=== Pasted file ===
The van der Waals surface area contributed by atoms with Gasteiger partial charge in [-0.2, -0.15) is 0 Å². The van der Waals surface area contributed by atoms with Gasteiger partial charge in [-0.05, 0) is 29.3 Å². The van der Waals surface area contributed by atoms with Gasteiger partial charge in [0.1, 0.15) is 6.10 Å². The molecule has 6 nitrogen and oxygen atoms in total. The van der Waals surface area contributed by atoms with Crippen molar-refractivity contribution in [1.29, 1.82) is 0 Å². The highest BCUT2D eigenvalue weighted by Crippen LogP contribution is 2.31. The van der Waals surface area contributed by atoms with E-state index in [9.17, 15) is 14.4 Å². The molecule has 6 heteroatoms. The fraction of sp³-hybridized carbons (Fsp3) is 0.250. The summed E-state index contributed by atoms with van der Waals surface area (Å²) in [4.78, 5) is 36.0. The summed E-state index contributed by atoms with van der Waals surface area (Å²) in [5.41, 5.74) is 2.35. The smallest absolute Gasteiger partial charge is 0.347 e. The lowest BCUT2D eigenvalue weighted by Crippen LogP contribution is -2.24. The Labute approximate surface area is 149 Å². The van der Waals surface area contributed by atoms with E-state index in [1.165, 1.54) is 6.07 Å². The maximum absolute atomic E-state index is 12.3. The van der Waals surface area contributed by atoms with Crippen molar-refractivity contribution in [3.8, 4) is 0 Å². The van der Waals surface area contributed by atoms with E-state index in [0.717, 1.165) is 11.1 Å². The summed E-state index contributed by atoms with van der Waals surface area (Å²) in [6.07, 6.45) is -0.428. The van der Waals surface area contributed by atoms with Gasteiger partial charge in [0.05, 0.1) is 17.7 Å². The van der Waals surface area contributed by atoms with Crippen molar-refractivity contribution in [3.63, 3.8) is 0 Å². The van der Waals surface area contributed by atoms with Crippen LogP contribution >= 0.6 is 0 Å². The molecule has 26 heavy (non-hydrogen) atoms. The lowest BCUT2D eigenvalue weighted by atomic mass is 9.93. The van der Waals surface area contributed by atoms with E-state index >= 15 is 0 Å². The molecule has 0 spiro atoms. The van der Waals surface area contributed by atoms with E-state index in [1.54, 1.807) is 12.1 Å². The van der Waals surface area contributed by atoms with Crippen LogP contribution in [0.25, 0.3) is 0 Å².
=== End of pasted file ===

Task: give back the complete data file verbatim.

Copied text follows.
The van der Waals surface area contributed by atoms with Gasteiger partial charge in [-0.2, -0.15) is 0 Å². The van der Waals surface area contributed by atoms with Gasteiger partial charge in [-0.05, 0) is 29.3 Å². The van der Waals surface area contributed by atoms with Gasteiger partial charge in [0.1, 0.15) is 6.10 Å². The molecule has 6 nitrogen and oxygen atoms in total. The van der Waals surface area contributed by atoms with Crippen molar-refractivity contribution in [1.29, 1.82) is 0 Å². The highest BCUT2D eigenvalue weighted by Crippen LogP contribution is 2.31. The van der Waals surface area contributed by atoms with E-state index in [9.17, 15) is 14.4 Å². The molecule has 6 heteroatoms. The fraction of sp³-hybridized carbons (Fsp3) is 0.250. The summed E-state index contributed by atoms with van der Waals surface area (Å²) in [4.78, 5) is 36.0. The summed E-state index contributed by atoms with van der Waals surface area (Å²) in [5.41, 5.74) is 2.35. The smallest absolute Gasteiger partial charge is 0.347 e. The lowest BCUT2D eigenvalue weighted by Crippen LogP contribution is -2.24. The Labute approximate surface area is 149 Å². The van der Waals surface area contributed by atoms with E-state index in [1.165, 1.54) is 6.07 Å². The maximum absolute atomic E-state index is 12.3. The van der Waals surface area contributed by atoms with Crippen molar-refractivity contribution in [3.8, 4) is 0 Å². The van der Waals surface area contributed by atoms with E-state index in [0.717, 1.165) is 11.1 Å². The summed E-state index contributed by atoms with van der Waals surface area (Å²) in [6.07, 6.45) is -0.428. The van der Waals surface area contributed by atoms with Gasteiger partial charge in [0.05, 0.1) is 17.7 Å². The van der Waals surface area contributed by atoms with Crippen molar-refractivity contribution in [3.63, 3.8) is 0 Å². The van der Waals surface area contributed by atoms with Crippen LogP contribution >= 0.6 is 0 Å². The molecule has 26 heavy (non-hydrogen) atoms. The lowest BCUT2D eigenvalue weighted by atomic mass is 9.93. The van der Waals surface area contributed by atoms with E-state index >= 15 is 0 Å². The molecule has 0 spiro atoms. The van der Waals surface area contributed by atoms with E-state index in [1.54, 1.807) is 12.1 Å². The van der Waals surface area contributed by atoms with Crippen LogP contribution in [0.25, 0.3) is 0 Å².